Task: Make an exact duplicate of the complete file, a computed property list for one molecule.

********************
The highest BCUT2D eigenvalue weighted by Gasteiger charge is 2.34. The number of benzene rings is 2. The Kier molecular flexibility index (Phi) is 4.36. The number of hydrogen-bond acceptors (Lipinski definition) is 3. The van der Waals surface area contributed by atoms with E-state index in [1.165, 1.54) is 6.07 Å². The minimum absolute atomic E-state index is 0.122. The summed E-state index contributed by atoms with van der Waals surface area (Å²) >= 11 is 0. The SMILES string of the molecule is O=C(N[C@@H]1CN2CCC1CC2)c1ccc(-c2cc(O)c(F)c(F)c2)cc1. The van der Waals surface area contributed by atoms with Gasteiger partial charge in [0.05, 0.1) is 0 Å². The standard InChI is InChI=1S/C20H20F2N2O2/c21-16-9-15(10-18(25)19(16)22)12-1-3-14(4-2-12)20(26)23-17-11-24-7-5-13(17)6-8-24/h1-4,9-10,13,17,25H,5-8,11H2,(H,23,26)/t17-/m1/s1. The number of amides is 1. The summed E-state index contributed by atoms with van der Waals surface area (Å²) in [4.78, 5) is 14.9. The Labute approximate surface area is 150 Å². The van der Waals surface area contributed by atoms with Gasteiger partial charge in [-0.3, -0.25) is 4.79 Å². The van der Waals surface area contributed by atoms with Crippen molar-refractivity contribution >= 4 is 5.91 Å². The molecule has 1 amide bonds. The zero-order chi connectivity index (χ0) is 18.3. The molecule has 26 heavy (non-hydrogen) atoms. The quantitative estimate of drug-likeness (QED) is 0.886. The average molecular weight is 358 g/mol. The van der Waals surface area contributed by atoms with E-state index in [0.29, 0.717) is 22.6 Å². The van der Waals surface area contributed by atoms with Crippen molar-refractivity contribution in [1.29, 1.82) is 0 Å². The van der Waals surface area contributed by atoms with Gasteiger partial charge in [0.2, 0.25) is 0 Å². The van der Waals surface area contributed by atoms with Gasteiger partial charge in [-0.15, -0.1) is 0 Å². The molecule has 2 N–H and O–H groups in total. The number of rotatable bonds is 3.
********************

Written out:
The highest BCUT2D eigenvalue weighted by Gasteiger charge is 2.34. The number of benzene rings is 2. The Kier molecular flexibility index (Phi) is 4.36. The number of hydrogen-bond acceptors (Lipinski definition) is 3. The van der Waals surface area contributed by atoms with E-state index in [1.165, 1.54) is 6.07 Å². The minimum absolute atomic E-state index is 0.122. The summed E-state index contributed by atoms with van der Waals surface area (Å²) >= 11 is 0. The SMILES string of the molecule is O=C(N[C@@H]1CN2CCC1CC2)c1ccc(-c2cc(O)c(F)c(F)c2)cc1. The van der Waals surface area contributed by atoms with Gasteiger partial charge in [0.05, 0.1) is 0 Å². The standard InChI is InChI=1S/C20H20F2N2O2/c21-16-9-15(10-18(25)19(16)22)12-1-3-14(4-2-12)20(26)23-17-11-24-7-5-13(17)6-8-24/h1-4,9-10,13,17,25H,5-8,11H2,(H,23,26)/t17-/m1/s1. The number of amides is 1. The summed E-state index contributed by atoms with van der Waals surface area (Å²) in [4.78, 5) is 14.9. The Labute approximate surface area is 150 Å². The van der Waals surface area contributed by atoms with Gasteiger partial charge in [-0.3, -0.25) is 4.79 Å². The van der Waals surface area contributed by atoms with Crippen molar-refractivity contribution >= 4 is 5.91 Å². The molecule has 1 amide bonds. The zero-order chi connectivity index (χ0) is 18.3. The molecule has 26 heavy (non-hydrogen) atoms. The quantitative estimate of drug-likeness (QED) is 0.886. The average molecular weight is 358 g/mol. The van der Waals surface area contributed by atoms with E-state index in [0.29, 0.717) is 22.6 Å². The van der Waals surface area contributed by atoms with Crippen molar-refractivity contribution in [1.29, 1.82) is 0 Å². The van der Waals surface area contributed by atoms with Gasteiger partial charge in [0.2, 0.25) is 0 Å². The van der Waals surface area contributed by atoms with Gasteiger partial charge in [-0.15, -0.1) is 0 Å². The molecule has 2 N–H and O–H groups in total. The number of rotatable bonds is 3.